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Reproduction. 2014 Mar 2;147(4):401-9. doi: 10.1530/REP-13-0415. Print 2014.

Phthalate exposure and reproductive hormone concentrations in pregnancy.

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Department of Pediatrics, University of Washington, 2001 West 8th Avenue, Seattle, Washington 98121, USA.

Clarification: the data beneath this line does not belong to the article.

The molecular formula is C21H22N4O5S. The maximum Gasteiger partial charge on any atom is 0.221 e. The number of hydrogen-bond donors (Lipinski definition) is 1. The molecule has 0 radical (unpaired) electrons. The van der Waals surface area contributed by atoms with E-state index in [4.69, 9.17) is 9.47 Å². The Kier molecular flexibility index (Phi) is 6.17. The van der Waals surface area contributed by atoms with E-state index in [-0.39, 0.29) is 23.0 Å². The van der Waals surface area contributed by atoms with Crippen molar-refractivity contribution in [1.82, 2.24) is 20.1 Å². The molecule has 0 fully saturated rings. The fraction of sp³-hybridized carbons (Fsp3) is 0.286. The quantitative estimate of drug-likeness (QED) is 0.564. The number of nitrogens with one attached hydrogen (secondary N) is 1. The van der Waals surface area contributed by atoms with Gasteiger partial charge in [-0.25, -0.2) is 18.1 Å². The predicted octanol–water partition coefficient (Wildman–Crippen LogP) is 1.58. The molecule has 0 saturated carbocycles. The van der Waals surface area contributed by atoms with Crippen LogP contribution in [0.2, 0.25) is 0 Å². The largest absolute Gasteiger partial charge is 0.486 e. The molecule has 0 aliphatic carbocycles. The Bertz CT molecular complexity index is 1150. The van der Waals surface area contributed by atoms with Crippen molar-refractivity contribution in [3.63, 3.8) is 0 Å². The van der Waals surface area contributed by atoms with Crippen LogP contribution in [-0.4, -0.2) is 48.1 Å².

Some phthalate chemicals can affect hormone physiology in utero, resulting in adverse reproductive health outcomes in animal models. It is unknown whether these exposures are related to circulating maternal hormone concentrations during pregnancy. We used multivariate linear regression to estimate associations between phthalate metabolite concentrations and concurrent serum-free and total testosterone and estradiol (E2) levels in 180 pregnant women in the Study for Future Families. We also examined associations between prenatal serum hormone concentrations and anogenital outcome in infants. All analyses were adjusted for appropriate confounding variables. Total testosterone, free testosterone, and E2 concentrations ranged from 8 to 406 ng/dl, 0.03 to 1.2 ng/dl, and 529 to 40 600 pg/ml respectively. We observed an inverse association between log-sum di-2-ethylhexyl phthalate (DEHP) metabolite concentrations and lower log-total testosterone concentrations (-0.15, 95% CI -0.26, -0.04) and log-free testosterone (-0.15, 95% CI -0.27, -0.03). This relationship persisted regardless of fetal sex. Similarly, we observed an inverse association between log monobutyl phthalate (MBP) concentrations and log-total and -free testosterone concentrations in women carrying male fetuses. Monoethyl phthalate (MEP) concentrations were positively associated with log-total and -free testosterone concentrations in women carrying male fetuses (0.09, 95% CI 0.003, 0.17 and 0.10, 95% CI 0.01, 0.19 respectively). Prenatal hormone concentrations were not significantly associated with infant anogenital outcomes. Our preliminary data suggest that DEHP metabolite, MBP, and MEP exposures during pregnancy are associated with prenatal sex steroid hormone concentrations, but sex steroid hormone concentrations were not associated with infant reproductive outcomes.

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